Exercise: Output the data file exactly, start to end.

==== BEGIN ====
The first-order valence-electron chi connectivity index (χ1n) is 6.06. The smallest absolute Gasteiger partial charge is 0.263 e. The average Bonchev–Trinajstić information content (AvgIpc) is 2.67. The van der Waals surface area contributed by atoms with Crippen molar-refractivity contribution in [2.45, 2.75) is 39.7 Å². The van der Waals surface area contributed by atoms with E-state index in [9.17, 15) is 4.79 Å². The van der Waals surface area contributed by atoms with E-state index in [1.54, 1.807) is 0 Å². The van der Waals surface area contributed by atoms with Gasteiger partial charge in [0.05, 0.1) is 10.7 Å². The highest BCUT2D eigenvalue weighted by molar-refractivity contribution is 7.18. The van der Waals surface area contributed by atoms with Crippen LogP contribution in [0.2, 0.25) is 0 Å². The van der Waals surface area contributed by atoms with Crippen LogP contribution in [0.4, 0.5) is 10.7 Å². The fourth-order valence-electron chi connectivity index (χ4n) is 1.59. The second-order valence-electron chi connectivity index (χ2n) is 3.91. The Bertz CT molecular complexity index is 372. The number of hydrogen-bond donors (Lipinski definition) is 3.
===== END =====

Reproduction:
The first-order valence-electron chi connectivity index (χ1n) is 6.06. The smallest absolute Gasteiger partial charge is 0.263 e. The average Bonchev–Trinajstić information content (AvgIpc) is 2.67. The van der Waals surface area contributed by atoms with Crippen molar-refractivity contribution in [2.45, 2.75) is 39.7 Å². The van der Waals surface area contributed by atoms with E-state index in [9.17, 15) is 4.79 Å². The van der Waals surface area contributed by atoms with E-state index in [1.54, 1.807) is 0 Å². The van der Waals surface area contributed by atoms with Gasteiger partial charge in [0.05, 0.1) is 10.7 Å². The highest BCUT2D eigenvalue weighted by molar-refractivity contribution is 7.18. The van der Waals surface area contributed by atoms with Crippen LogP contribution in [0.2, 0.25) is 0 Å². The van der Waals surface area contributed by atoms with Crippen LogP contribution in [0.4, 0.5) is 10.7 Å². The fourth-order valence-electron chi connectivity index (χ4n) is 1.59. The second-order valence-electron chi connectivity index (χ2n) is 3.91. The Bertz CT molecular complexity index is 372. The number of hydrogen-bond donors (Lipinski definition) is 3.